PS, @memerainbolt, Sandra, my husband and I used to go on motorbike trips all over the country. I even learned to ride myself! We loved it. It was amazing.  Can't do that anymore,  but I hang on to those happy memories   :)

    Take care 


  • Oh, I love the idea of the Chronic Pain Buddies Forum!   Seriously, I "pretend" I'm not in pain around my family/friends.  They don't really want to hear about it much and it's embarrassing to whine about this back pain that has no end.  I have always had an Eeyore type of personality.  I think "Isn't it enough that I actually get out of bed every morning and now the Universe wants me to get out of bed in PAIN too??!"  This forum and the good people who contribute here are my saving grace. 

  • @mjcg

    I feel like my husband gets tired of me saying I hurt, so I often don't bother. I mean someone asks how you are every day and the answer is "I'm hurting", they just don't get it. But they can't to be fair. 

    It's invisible,  outside we/I look normal. Fortunately I don't have a cane or a wheelchair,  so people often say "you look well" (as in, "How bad can it be?...."). If only they knew.

    I've had a LOT of bad days,  like so many on here,  but there are better ones in there too. 

    I really hope they can get you fixed.  I still hold onto that hope for myself.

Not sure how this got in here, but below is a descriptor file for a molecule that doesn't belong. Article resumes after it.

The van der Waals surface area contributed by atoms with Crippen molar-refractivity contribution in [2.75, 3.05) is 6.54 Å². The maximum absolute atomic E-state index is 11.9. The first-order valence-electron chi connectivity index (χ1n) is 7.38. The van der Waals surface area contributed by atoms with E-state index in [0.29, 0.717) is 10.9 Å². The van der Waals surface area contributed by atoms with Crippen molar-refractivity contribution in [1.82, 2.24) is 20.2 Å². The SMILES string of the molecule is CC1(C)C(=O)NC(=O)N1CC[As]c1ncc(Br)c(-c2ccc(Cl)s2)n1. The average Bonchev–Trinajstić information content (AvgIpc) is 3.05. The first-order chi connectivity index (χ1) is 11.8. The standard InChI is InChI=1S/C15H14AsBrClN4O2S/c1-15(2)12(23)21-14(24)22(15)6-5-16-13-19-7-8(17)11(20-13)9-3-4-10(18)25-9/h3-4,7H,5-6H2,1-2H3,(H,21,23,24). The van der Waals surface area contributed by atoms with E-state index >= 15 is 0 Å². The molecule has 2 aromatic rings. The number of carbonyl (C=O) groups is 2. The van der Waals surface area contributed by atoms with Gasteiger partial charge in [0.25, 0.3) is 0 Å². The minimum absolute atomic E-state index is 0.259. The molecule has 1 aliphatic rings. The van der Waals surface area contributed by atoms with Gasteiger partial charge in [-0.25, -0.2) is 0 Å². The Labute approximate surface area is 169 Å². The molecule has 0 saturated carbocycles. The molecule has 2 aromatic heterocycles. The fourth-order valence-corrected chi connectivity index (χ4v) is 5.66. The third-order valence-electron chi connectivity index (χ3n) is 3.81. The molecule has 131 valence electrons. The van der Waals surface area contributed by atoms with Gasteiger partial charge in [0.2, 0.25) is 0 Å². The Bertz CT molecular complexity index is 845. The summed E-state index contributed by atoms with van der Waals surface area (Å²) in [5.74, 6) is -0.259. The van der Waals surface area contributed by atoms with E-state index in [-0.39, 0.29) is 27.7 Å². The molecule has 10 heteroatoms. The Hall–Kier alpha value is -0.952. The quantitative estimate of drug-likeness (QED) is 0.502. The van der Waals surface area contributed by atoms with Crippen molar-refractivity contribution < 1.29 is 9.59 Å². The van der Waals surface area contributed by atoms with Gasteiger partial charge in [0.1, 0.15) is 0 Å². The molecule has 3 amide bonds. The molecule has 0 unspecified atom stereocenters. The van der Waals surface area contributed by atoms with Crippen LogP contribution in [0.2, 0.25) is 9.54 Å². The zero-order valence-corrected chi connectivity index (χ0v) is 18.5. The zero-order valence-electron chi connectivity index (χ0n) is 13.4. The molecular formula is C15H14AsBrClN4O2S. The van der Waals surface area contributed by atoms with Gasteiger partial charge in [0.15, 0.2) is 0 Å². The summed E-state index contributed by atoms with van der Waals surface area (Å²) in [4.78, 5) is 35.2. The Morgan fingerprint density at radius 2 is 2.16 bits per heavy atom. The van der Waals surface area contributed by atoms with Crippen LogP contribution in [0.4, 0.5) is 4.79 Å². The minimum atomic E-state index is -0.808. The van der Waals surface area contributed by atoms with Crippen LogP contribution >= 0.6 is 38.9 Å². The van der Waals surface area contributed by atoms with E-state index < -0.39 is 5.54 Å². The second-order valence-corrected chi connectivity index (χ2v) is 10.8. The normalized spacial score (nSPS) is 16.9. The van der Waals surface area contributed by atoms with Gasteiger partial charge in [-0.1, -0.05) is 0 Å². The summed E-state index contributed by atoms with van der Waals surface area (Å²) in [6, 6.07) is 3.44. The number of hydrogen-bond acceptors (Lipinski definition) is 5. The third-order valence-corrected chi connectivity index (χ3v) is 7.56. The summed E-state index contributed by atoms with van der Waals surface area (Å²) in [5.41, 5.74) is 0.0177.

Take care and stay in touch. 

    Best wishes 


  • @dmo

    I hope you're ok my friend. 

    Always in my thoughts and prayers. 

    God bless 


  • Thank you Miss Angie,

    Chronic pain is the dark side of our lives.  Somehow we must get through it.  Thankfully we have THE ONE who is greater than ourselves. 

    God bless you also. 


  • @dmo

    Absolutely. Every day is challenging and difficult. It can be very dark. 

    Our faith is the light. The hope. 

    God bless you my friend. 

  • After I lost my ability to walk, which coincided with the onset of pain, I decided to buy a mobility scooter. I bought a couple of leather jackets, and dug out my high heels. I don't know why, but I thought "If I am going to do this, I am doing this in style". Plus, sitting in a scooter hides my lumbar ice packs so much better. Haha. 

  • Awsome way to go Sitsalot!